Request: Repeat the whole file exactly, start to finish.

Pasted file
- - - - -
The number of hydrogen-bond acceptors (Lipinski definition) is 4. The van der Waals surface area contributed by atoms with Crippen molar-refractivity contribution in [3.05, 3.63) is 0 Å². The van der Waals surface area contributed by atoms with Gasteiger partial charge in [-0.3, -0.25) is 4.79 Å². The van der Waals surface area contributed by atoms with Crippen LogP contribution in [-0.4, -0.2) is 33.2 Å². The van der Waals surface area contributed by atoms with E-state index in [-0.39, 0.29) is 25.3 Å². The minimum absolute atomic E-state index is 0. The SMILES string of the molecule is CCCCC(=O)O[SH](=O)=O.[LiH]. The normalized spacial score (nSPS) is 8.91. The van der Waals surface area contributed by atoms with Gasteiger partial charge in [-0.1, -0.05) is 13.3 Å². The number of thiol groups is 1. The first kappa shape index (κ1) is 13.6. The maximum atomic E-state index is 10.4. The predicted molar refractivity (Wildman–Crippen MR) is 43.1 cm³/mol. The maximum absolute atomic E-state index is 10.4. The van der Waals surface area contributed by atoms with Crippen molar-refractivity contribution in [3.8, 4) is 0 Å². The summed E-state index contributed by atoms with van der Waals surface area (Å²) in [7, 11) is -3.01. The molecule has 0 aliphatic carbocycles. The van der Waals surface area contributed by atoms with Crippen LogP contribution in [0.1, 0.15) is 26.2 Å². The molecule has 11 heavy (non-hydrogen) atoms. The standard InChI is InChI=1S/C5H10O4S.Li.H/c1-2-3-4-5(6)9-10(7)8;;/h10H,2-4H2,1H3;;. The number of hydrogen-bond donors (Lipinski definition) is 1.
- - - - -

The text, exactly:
The number of hydrogen-bond acceptors (Lipinski definition) is 4. The van der Waals surface area contributed by atoms with Crippen molar-refractivity contribution in [3.05, 3.63) is 0 Å². The van der Waals surface area contributed by atoms with Gasteiger partial charge in [-0.3, -0.25) is 4.79 Å². The van der Waals surface area contributed by atoms with Crippen LogP contribution in [-0.4, -0.2) is 33.2 Å². The van der Waals surface area contributed by atoms with E-state index in [-0.39, 0.29) is 25.3 Å². The minimum absolute atomic E-state index is 0. The SMILES string of the molecule is CCCCC(=O)O[SH](=O)=O.[LiH]. The normalized spacial score (nSPS) is 8.91. The van der Waals surface area contributed by atoms with Gasteiger partial charge in [-0.1, -0.05) is 13.3 Å². The number of thiol groups is 1. The first kappa shape index (κ1) is 13.6. The maximum atomic E-state index is 10.4. The predicted molar refractivity (Wildman–Crippen MR) is 43.1 cm³/mol. The maximum absolute atomic E-state index is 10.4. The van der Waals surface area contributed by atoms with Crippen molar-refractivity contribution in [3.8, 4) is 0 Å². The summed E-state index contributed by atoms with van der Waals surface area (Å²) in [7, 11) is -3.01. The molecule has 0 aliphatic carbocycles. The van der Waals surface area contributed by atoms with Crippen LogP contribution in [0.1, 0.15) is 26.2 Å². The molecule has 11 heavy (non-hydrogen) atoms. The standard InChI is InChI=1S/C5H10O4S.Li.H/c1-2-3-4-5(6)9-10(7)8;;/h10H,2-4H2,1H3;;. The number of hydrogen-bond donors (Lipinski definition) is 1.